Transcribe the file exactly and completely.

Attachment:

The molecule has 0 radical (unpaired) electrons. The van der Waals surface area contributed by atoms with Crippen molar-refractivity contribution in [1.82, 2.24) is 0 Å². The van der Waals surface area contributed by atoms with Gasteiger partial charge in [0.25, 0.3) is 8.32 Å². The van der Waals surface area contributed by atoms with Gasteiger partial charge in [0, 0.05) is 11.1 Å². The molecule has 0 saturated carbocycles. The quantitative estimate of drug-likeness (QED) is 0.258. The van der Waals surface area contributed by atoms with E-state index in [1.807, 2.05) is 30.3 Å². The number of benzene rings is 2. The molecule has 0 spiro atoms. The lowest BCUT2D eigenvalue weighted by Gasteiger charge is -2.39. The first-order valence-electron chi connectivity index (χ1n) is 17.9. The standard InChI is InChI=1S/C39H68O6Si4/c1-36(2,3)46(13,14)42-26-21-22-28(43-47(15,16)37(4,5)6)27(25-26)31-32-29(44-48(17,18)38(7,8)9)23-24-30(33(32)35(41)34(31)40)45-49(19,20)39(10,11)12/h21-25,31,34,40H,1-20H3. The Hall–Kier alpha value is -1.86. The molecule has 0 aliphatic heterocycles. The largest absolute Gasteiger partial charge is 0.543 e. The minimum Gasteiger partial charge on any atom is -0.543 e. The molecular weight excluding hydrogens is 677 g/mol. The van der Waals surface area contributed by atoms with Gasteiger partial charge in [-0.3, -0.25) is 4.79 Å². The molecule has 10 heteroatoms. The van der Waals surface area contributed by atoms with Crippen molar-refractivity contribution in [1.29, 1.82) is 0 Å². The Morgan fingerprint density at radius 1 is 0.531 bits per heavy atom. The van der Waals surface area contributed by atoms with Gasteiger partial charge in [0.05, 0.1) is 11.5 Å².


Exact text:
The molecule has 0 radical (unpaired) electrons. The van der Waals surface area contributed by atoms with Crippen molar-refractivity contribution in [1.82, 2.24) is 0 Å². The van der Waals surface area contributed by atoms with Gasteiger partial charge in [0.25, 0.3) is 8.32 Å². The van der Waals surface area contributed by atoms with Gasteiger partial charge in [0, 0.05) is 11.1 Å². The molecule has 0 saturated carbocycles. The quantitative estimate of drug-likeness (QED) is 0.258. The van der Waals surface area contributed by atoms with E-state index in [1.807, 2.05) is 30.3 Å². The number of benzene rings is 2. The molecule has 0 spiro atoms. The lowest BCUT2D eigenvalue weighted by Gasteiger charge is -2.39. The first-order valence-electron chi connectivity index (χ1n) is 17.9. The standard InChI is InChI=1S/C39H68O6Si4/c1-36(2,3)46(13,14)42-26-21-22-28(43-47(15,16)37(4,5)6)27(25-26)31-32-29(44-48(17,18)38(7,8)9)23-24-30(33(32)35(41)34(31)40)45-49(19,20)39(10,11)12/h21-25,31,34,40H,1-20H3. The Hall–Kier alpha value is -1.86. The molecule has 0 aliphatic heterocycles. The largest absolute Gasteiger partial charge is 0.543 e. The minimum Gasteiger partial charge on any atom is -0.543 e. The molecular weight excluding hydrogens is 677 g/mol. The van der Waals surface area contributed by atoms with Gasteiger partial charge in [-0.3, -0.25) is 4.79 Å². The molecule has 10 heteroatoms. The van der Waals surface area contributed by atoms with Crippen molar-refractivity contribution in [1.29, 1.82) is 0 Å². The Morgan fingerprint density at radius 1 is 0.531 bits per heavy atom. The van der Waals surface area contributed by atoms with Gasteiger partial charge in [0.05, 0.1) is 11.5 Å².